If you had to guess, what would you say are the average open and click rates for marketing emails in the sports sector?

According to MailChimp statistics, collected across hundreds of thousands of email campaigns, the answer is a little bit above 25% and 3%, respectively.

Yep, only 1 in 4 people who receive your emails open them and less than 1 in 30 take any kind of action reading through them.

So, when it comes to converting your mailing list and converting to paying participants, there’s things you can do to rise above the average. And one of the most effective is email personalisation.

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💡 A lot of the techniques shared in this article are based on MailChimp’s email marketing platform. If you don’t already use an email marketing tool, you can register for a free MailChimp account. If you use something other than MailChimp, it is very likely your current email marketing platform uses something similar.

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What is email personalisation?

We all have an idea what personalisation means in the real world: adapting something to suit the needs or specifications of an individual.

Personalisation can take many forms, from in-flight special meals and personalised hotel welcome cards to bespoke tailoring and beyond. And when it comes to email, the objective is very much the same: delivering an experience that is specifically tailored to each recipient.

Unlike real-world personalisation which can be often cumbersome and expensive, email personalisation is fairly straight forward and can be easily scaled up to a large number of individuals. All that is required is the right data (always  obtained with the explicit consent of each individual subscriber) and a bit of imagination to put it to use.

Why should I use personalisation?

The benefits of personalised communications in terms of higher email engagement rates are very extensively documented.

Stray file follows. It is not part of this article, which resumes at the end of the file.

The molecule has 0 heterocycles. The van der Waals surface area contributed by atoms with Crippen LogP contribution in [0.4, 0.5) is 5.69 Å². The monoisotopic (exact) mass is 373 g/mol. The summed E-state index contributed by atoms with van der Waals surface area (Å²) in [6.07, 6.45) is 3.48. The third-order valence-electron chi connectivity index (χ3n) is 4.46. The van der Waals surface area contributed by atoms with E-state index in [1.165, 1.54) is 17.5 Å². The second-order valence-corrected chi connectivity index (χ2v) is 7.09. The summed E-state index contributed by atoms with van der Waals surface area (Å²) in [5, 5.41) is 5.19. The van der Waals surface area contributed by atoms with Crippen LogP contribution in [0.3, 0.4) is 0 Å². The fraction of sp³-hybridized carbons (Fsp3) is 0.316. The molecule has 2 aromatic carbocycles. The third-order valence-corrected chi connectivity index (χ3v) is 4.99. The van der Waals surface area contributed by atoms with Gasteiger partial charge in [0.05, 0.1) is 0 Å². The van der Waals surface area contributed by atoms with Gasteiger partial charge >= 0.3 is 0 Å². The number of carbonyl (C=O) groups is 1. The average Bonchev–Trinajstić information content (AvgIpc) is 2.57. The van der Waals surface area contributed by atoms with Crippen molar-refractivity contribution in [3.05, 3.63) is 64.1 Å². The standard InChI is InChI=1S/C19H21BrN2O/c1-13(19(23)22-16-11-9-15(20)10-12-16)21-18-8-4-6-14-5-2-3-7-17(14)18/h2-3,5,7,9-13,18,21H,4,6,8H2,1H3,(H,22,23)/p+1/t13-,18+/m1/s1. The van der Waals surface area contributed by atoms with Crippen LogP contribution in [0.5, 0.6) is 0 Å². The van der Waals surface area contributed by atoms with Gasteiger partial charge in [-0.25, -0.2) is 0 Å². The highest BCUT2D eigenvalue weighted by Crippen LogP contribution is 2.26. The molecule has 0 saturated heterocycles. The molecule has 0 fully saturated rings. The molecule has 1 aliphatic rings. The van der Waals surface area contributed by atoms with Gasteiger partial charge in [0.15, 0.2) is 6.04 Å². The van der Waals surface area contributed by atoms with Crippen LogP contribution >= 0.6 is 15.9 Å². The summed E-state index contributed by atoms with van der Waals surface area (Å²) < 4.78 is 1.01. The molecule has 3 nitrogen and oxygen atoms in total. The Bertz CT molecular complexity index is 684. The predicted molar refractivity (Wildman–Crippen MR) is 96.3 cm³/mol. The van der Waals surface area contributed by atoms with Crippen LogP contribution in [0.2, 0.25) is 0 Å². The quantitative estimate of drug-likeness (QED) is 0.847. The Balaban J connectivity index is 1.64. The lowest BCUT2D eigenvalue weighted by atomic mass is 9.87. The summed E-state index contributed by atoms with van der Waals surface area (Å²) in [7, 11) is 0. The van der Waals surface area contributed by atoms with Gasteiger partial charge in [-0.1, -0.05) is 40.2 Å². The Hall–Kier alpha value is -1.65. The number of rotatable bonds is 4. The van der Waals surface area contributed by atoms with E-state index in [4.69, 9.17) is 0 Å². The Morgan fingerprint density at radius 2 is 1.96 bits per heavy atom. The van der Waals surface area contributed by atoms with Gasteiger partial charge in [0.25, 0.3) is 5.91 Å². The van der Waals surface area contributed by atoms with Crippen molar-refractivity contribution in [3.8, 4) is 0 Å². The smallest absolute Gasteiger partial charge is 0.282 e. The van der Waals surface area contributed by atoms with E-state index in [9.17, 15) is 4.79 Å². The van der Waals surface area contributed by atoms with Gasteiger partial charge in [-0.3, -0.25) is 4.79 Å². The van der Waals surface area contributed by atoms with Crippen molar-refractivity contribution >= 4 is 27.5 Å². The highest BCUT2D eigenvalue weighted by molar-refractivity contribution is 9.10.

To take just one example, a 2013 study by Experian concluded that just adding your recipient’s name on your email’s subject line can increase open rates by 26%. And when it comes to conversions – that’s registrations, in the events business – a personalised campaign can deliver up to 6 times more results than a generic one.

That’s a lot more people standing at your start line, isn’t it?

Ok – so how does it work then?

Email personalisation works a lot like a fill-in-the-blank form (millenials may need to look those up :)).

Here’s an example. Perhaps, as a race director or racer, you’ve come across medical certificates:

 

I, the undersigned Dr ____________ , Doctor of Medicine, certify that the examination of Mr/Ms _____________, born _________ , reveals no contraindications to his/her participation in running events.

 

This is a good example of personalisation. We start off with a standard template that is the same for everyone and customise it to accommodate the personal details of each participant.

Personalised email works on exactly the same principle by using so-called merge tags instead of blanks.

Merge tags are placeholders embedded in standard email text (commonly in a format that distinguishes them from ordinary text) that change their value from one recipient to the next. Think of them as plugs within standard text where personal information goes.

To understand how they work, let’s go back to the medical certificate and re-write it in terms of merge tags: